Bibi Andersson's only major award for her indelible work with Ingmar Bergman was at Cannes for Brink of Life
When news came of Bibi Andersson’s passing, I Googled up the celebrated actress to see how many acting awards she’d won in her career. I expected to find a host of nominations and wins for her collaborations with Ingmar Bergman alone (Wild Strawberries, The Seventh Seal, The Passion of Anna, Persona…). Which director, after all, has peered so penetratingly into the female soul, and, in the process, extracted “performances” that go far beyond any simplistic definition of acting? Think of the scene in Persona where the Andersson character, a nurse, recalls a sexual encounter at the beach. There are no cutaways, no flashbacks. It’s just Andersson talking. Pauline Kael said the passage “is so much more erotic than all of Ulysses in that it demonstrates what can be done on the screen with told material… the excitement is in how she tells it… Andersson’s almost fierce reverie has that kind of beauty.” (I wrote about this scene here.)
Persona got Andersson a Best Actress award from the US-based National Society of Film Critics (they also gave her a Best Supporting Actress for Scenes from a Marriage) and a Guldbagge award (the Swedish equivalent of the Oscars). She won three more Guldbagge awards, though none were for Bergman’s films. But let’s look at the major awards, at least the ones we outsiders recognise as major. Andersson won the Silver Bear at Venice, for The Mistress (1962, Swedish), directed by Vilgot Sjöman. A year later, incidentally, Sjöman made the documentary, Ingmar Bergman Makes a Movie, in which the great filmmaker defined what makes a great actor: “An ideal actor is one who can turn on full concentration in a split second. And who can then, after each take, right after you say ‘cut’, turn it off, like switching off a light.”
The only major award Bibi Andersson won for a Bergman movie was at Cannes. The film was Brink of Life (1958), and she shared Best Actress with not just her cast-mates (Eva Dahlbeck, Barbro Hiort af Ornäs, Ingrid Thulin) but also Tatiana Samoilova, who was recognised for The Cranes are Flying. So we’re talking one-fifth of a major award for one of the most legendary actress-director collaborations (and if I am not delving into Andersson’s non-Bergman films, it’s because I just haven’t seen enough of them). Given that awards are dependent on the tastes of the jury and a hundred other factors, I realise I am overreacting -- still, it seems like a minor crime. We are, after all, talking about an actress after whom a minor planet is named: 73767 Bibiandersson.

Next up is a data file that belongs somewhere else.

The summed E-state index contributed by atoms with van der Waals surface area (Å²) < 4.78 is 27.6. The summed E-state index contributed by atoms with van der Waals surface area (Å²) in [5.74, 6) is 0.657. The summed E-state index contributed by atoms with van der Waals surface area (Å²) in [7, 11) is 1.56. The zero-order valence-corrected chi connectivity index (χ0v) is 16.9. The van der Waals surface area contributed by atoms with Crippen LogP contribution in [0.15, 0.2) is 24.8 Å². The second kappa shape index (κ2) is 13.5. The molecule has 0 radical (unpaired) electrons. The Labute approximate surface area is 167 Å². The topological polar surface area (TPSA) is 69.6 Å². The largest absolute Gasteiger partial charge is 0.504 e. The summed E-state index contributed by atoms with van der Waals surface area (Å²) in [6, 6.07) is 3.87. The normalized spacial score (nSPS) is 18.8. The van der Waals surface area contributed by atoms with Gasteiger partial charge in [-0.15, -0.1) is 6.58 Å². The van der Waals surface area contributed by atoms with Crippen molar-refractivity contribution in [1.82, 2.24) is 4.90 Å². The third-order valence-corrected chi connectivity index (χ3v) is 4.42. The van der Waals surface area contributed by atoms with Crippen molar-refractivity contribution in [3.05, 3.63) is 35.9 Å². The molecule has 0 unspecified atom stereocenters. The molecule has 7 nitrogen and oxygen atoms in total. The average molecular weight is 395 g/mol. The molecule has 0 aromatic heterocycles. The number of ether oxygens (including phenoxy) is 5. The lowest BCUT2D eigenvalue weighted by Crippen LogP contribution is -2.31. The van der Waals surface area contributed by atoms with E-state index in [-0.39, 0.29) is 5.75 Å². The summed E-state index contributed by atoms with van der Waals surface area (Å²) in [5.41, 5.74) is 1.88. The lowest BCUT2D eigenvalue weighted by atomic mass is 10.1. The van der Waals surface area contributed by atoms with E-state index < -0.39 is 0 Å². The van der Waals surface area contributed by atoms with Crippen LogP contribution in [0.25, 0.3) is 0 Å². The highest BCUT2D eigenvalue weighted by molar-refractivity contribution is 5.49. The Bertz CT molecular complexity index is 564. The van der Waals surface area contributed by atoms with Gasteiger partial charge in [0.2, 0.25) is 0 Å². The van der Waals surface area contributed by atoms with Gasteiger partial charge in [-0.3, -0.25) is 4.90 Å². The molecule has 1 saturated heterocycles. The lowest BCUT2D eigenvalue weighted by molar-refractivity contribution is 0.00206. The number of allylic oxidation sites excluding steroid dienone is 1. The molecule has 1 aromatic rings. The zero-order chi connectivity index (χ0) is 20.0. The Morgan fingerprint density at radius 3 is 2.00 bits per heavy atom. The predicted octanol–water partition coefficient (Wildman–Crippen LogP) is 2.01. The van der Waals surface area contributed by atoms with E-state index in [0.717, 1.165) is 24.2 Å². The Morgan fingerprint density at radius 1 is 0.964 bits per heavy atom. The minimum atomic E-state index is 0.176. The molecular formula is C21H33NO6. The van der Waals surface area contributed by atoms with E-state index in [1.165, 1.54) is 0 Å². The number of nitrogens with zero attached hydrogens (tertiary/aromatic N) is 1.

Brink of Life -- which Bergman made after the twin successes of Wild Strawberries and The Seventh Seal in 1957 -- opens with Cissy (Ingrid Thulin), who’s two months pregnant and has been brought to the hospital because she’s begun to bleed. It’s a miscarriage, and after she’s taken to a ward, she tells the nurse, “This baby was not wanted. Its father did not want it. Its mother was not strong enough to love it on her own. That’s why it could not be born, and was just flushed away down the drain. Or put in a jar for scientific purposes.” The other women in the ward are Stina (Eva Dahlbeck) and Hjördis (Bibi Andersson), each with their own stories. Stina is past her due date. Hjördis is pregnant with the child of a man she’s neither married nor engaged to. Cissy is the archetypal Bergman sufferer. Stina is atypically cheerful, a living-breathing Disney cartoon -- Bergman doesn’t seem to know what to do with her, until she begins to suffer, too. It’s Hjördis who takes over the film and becomes its most fascinating character. It’s not that she doesn’t suffer. But she doesn’t come off like she’s nailed to a cross, like the others. It looks like she’s having a bad day at work and needs an Aspirin.
In other words, Andersson makes light of the heavy-duty emotions her character goes through. Her first major scene, almost a half-hour in, is shot in a medium close-up. We see Hjördis speaking over the phone to the father of her child. He’s curt. After a while, she hangs up. There’s no anger, no tears -- just a brusque look that says “Well, if you can’t be bothered, then neither can I”. It’s a flash of the no-nonsense quality Andersson will bring to her future performances. It was her nature. In November 2007, Andersson introduced Persona at the Brooklyn Academy of Music. Dan Callahan, in Slant, wrote: “When the audience applauds her, Andersson takes a small, theatrical bow, as if to say, ‘What’s the fuss?’ The novelist Jonathan Lethem asks her a few questions about working with Bergman, and she starts to talk about him in the present tense, then corrects herself. ‘I have to remember that he’s gone,’ she says, again, with no fuss, no sentimentality.”
Andersson was just 27 when she acted in Brink of Life. Even at that young age, and even when the lines take a dramatic turn, you find this no-fuss, no-sentimentality quality. When Stina loses her baby, Hjördis clutches Cissy and says, “It’s horrible. As if life itself has died. As if nothing is ever going to be born again.” This is a big line, a Bergmanesque line. No one speaks like this except the characters in his movies. But Andersson makes it small. She takes the “theatre” out of the line and puts the “cinema” in it. She strips away the doomsday prophecy in the line and locates vulnerability in it. It’s a precursor to that scene in Persona, the way Andersson recites that erotic encounter as though reading a bedtime story. Part of it is certainly Bergman’s doing, but part of it is also Andersson. No fuss. No sentimentality.
Baradwaj Rangan is Editor, Film Companion (South).
Updated Date: Apr 18, 2019 14:28:18 IST
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